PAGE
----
Secular Ethics Theory and Practice

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Secular Ethics – From Theory to Practice

The theoretical foundation of Secular Humanist ethics, therefore, is moral relativism based on a belief in evolutionary change. Now we will examine how theory translates into practice, especially in the area of human sexuality.

Earlier in this chapter we noted Kurtz’s contention that a code of ethics derived from a supernatural or religious base is repressive and immoral in that it “suppress[es] vital inclinations.” Kirkendall identifies some of these inclinations in A New Bill of Sexual Rights and Responsibilities as homosexuality, bisexuality, pre- and extra-marital sexual relations, and “genital association.”

Secular Humanists believe that homosexuality is a legitimate lifestyle because of scientific proof that some men are born homosexual. Alfred Kinsey concluded that homosexuality is biologically determined at birth. Pedophilia (man/boy sex) and incest may also be biologically determined according to Vern Bullough, historian of the homosexual movement.

Secular Ethics – Sex, Marriage, and Eugenics
The sexual revolution has been furthered by agencies such as Planned Parenthood, where three Humanists of the Year—Margaret Sanger, Mary Calderone, and Faye Wattleton—have served in key positions. One of its goals is to stop teenage pregnancy through education rather than to discourage teenage sexual activity. Planned Parenthood campaigns for easier access to condoms for teens and school-based health clinics “that provide contraceptives as part of general health care.” According to one staff member, one goal of Planned Parenthood is to help “young people obtain sex satisfaction before marriage. By sanctioning sex before marriage, we will prevent fear and guilt.”1

Corliss Lamont also calls for sex without guilt for those who are contemplating marriage. He advocates an experimental period of living together “for at least six months.” Lamont reasons, “Historically, a primary reason for the enormous importance given to genital faithfulness and unfaithfulness was the lack of reliable birth-control techniques. Now that those techniques, including abortion, are generally available, this importance has more and more diminished.”2 Thus in this view, scientific advances and legal precedent give a whole new look to marital fidelity or infidelity.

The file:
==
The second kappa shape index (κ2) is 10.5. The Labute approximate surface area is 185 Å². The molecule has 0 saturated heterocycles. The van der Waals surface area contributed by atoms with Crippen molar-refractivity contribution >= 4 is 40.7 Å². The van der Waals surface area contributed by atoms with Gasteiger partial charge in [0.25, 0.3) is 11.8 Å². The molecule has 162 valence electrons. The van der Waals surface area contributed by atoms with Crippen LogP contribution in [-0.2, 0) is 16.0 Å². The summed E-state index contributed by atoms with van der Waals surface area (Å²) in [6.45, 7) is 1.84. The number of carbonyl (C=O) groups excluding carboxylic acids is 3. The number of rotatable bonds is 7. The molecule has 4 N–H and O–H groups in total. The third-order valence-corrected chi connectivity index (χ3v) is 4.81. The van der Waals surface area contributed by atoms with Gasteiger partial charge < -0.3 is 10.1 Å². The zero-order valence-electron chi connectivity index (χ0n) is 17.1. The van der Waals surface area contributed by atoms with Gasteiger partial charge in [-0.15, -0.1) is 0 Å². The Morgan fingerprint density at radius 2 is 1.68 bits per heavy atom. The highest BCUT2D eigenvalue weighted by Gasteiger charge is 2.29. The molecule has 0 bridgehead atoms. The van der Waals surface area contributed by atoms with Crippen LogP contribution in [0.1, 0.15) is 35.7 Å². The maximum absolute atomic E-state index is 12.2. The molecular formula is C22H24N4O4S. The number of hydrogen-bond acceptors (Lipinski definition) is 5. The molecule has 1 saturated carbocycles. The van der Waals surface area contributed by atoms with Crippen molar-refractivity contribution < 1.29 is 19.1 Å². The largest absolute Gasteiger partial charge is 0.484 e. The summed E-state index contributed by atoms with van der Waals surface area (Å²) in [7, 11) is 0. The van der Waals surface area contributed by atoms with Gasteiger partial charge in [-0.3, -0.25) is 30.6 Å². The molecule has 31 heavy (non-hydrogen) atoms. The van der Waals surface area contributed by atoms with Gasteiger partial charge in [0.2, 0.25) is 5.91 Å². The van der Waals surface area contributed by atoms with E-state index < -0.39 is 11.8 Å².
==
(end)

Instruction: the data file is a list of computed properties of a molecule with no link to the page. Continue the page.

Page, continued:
Another good example of theory translating into practice was Margaret Sanger’s involvement with the eugenics3 movement to create a master race. This illustrates how the ethics of Secular Humanism is enmeshed in the evolutionary concept of survival of the fittest. We should note that many of her fellow humanists distanced themselves from this project.

Notes:

Rendered with permission from the book, Understanding the Times: The Collision of Today’s Competing Worldviews (Rev. 2nd ed), David Noebel, Summit Press, 2006. Compliments of John Stonestreet, David Noebel, and the Christian Worldview Ministry at Summit Ministries. All rights reserved in the original.

1 Lena Levine, “Psycho-sexual Development,” Planned Parenthood News (Summer 1953): 10.

2 Corliss Lamont, Voice in the Wilderness (Buffalo, NY: Prometheus Books, 1974), 97.

3 See Edwin Black, War against the Weak: Eugenics and America’s Campaign to Create a Master Race (New York, NY: Thunder’s Mouth Press, 2003) for details regarding Sanger’s eugenics connections. Also, see Jonah Goldberg, Liberal Fascism: The Secret History of the American Left from Mussolini to the Politics of Meaning (New York, NY: Doubleday, 2007), 243f.



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